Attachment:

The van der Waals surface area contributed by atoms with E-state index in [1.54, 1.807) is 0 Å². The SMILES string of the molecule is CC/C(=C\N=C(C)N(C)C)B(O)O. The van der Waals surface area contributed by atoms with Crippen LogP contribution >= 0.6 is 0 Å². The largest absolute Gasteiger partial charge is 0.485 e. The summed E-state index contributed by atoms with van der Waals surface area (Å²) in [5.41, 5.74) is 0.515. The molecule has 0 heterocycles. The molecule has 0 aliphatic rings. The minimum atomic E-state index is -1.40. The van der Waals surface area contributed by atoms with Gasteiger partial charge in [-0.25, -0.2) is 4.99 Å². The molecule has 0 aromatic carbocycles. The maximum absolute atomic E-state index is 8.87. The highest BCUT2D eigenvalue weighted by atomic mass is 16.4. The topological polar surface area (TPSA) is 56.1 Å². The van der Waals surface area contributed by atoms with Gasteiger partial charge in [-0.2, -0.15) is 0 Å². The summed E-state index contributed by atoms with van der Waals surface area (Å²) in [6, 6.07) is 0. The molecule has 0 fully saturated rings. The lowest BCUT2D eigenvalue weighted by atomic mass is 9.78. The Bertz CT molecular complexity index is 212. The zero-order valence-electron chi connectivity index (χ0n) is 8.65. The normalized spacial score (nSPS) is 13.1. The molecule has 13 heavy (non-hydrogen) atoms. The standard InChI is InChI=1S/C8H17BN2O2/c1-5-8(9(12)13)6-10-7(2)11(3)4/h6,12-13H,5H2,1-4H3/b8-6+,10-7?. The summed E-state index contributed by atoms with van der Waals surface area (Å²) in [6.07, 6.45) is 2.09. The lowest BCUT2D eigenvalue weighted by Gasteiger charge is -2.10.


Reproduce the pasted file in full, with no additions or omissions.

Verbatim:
The van der Waals surface area contributed by atoms with E-state index in [1.54, 1.807) is 0 Å². The SMILES string of the molecule is CC/C(=C\N=C(C)N(C)C)B(O)O. The van der Waals surface area contributed by atoms with Crippen LogP contribution >= 0.6 is 0 Å². The largest absolute Gasteiger partial charge is 0.485 e. The summed E-state index contributed by atoms with van der Waals surface area (Å²) in [5.41, 5.74) is 0.515. The molecule has 0 heterocycles. The molecule has 0 aliphatic rings. The minimum atomic E-state index is -1.40. The van der Waals surface area contributed by atoms with Gasteiger partial charge in [-0.25, -0.2) is 4.99 Å². The molecule has 0 aromatic carbocycles. The maximum absolute atomic E-state index is 8.87. The highest BCUT2D eigenvalue weighted by atomic mass is 16.4. The topological polar surface area (TPSA) is 56.1 Å². The van der Waals surface area contributed by atoms with Gasteiger partial charge in [-0.2, -0.15) is 0 Å². The summed E-state index contributed by atoms with van der Waals surface area (Å²) in [6, 6.07) is 0. The molecule has 0 fully saturated rings. The lowest BCUT2D eigenvalue weighted by atomic mass is 9.78. The Bertz CT molecular complexity index is 212. The zero-order valence-electron chi connectivity index (χ0n) is 8.65. The normalized spacial score (nSPS) is 13.1. The molecule has 13 heavy (non-hydrogen) atoms. The standard InChI is InChI=1S/C8H17BN2O2/c1-5-8(9(12)13)6-10-7(2)11(3)4/h6,12-13H,5H2,1-4H3/b8-6+,10-7?. The summed E-state index contributed by atoms with van der Waals surface area (Å²) in [6.07, 6.45) is 2.09. The lowest BCUT2D eigenvalue weighted by Gasteiger charge is -2.10.